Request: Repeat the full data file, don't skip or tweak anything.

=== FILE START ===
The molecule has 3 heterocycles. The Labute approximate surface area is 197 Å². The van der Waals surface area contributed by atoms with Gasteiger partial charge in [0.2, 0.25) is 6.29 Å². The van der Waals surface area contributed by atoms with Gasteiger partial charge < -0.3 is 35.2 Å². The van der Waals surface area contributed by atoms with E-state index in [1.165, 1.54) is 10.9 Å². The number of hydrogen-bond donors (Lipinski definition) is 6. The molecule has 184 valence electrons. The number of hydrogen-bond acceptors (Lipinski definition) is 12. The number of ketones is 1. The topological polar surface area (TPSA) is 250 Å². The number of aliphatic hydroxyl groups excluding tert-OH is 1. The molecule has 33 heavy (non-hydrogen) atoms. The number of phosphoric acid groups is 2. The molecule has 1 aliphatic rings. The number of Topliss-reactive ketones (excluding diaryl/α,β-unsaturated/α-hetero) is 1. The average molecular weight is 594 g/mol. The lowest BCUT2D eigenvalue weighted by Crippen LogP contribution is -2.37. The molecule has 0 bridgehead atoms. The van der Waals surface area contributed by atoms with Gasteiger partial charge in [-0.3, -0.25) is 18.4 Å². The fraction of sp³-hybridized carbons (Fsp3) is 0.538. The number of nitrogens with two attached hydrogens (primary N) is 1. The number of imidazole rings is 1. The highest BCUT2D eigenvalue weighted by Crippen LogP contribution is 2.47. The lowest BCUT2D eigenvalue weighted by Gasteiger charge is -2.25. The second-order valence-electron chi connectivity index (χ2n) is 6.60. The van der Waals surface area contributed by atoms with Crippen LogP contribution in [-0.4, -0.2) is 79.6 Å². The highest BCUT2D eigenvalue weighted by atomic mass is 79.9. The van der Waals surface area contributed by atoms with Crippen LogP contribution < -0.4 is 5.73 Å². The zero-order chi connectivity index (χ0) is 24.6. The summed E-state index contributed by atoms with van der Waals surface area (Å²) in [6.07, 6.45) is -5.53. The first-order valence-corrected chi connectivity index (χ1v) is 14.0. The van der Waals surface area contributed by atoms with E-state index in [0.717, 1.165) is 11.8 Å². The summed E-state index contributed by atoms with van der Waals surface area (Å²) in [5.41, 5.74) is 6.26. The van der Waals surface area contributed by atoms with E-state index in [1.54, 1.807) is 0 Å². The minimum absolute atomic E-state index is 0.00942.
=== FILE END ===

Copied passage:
The molecule has 3 heterocycles. The Labute approximate surface area is 197 Å². The van der Waals surface area contributed by atoms with Gasteiger partial charge in [0.2, 0.25) is 6.29 Å². The van der Waals surface area contributed by atoms with Gasteiger partial charge < -0.3 is 35.2 Å². The van der Waals surface area contributed by atoms with E-state index in [1.165, 1.54) is 10.9 Å². The number of hydrogen-bond donors (Lipinski definition) is 6. The molecule has 184 valence electrons. The number of hydrogen-bond acceptors (Lipinski definition) is 12. The number of ketones is 1. The topological polar surface area (TPSA) is 250 Å². The number of aliphatic hydroxyl groups excluding tert-OH is 1. The molecule has 33 heavy (non-hydrogen) atoms. The number of phosphoric acid groups is 2. The molecule has 1 aliphatic rings. The number of Topliss-reactive ketones (excluding diaryl/α,β-unsaturated/α-hetero) is 1. The average molecular weight is 594 g/mol. The lowest BCUT2D eigenvalue weighted by Crippen LogP contribution is -2.37. The molecule has 0 bridgehead atoms. The van der Waals surface area contributed by atoms with Gasteiger partial charge in [-0.3, -0.25) is 18.4 Å². The fraction of sp³-hybridized carbons (Fsp3) is 0.538. The number of nitrogens with two attached hydrogens (primary N) is 1. The number of imidazole rings is 1. The highest BCUT2D eigenvalue weighted by Crippen LogP contribution is 2.47. The lowest BCUT2D eigenvalue weighted by Gasteiger charge is -2.25. The second-order valence-electron chi connectivity index (χ2n) is 6.60. The van der Waals surface area contributed by atoms with Crippen LogP contribution in [-0.4, -0.2) is 79.6 Å². The highest BCUT2D eigenvalue weighted by atomic mass is 79.9. The van der Waals surface area contributed by atoms with Crippen LogP contribution < -0.4 is 5.73 Å². The zero-order chi connectivity index (χ0) is 24.6. The summed E-state index contributed by atoms with van der Waals surface area (Å²) in [6.07, 6.45) is -5.53. The first-order valence-corrected chi connectivity index (χ1v) is 14.0. The van der Waals surface area contributed by atoms with E-state index in [0.717, 1.165) is 11.8 Å². The summed E-state index contributed by atoms with van der Waals surface area (Å²) in [5.41, 5.74) is 6.26. The van der Waals surface area contributed by atoms with E-state index in [1.54, 1.807) is 0 Å². The minimum absolute atomic E-state index is 0.00942.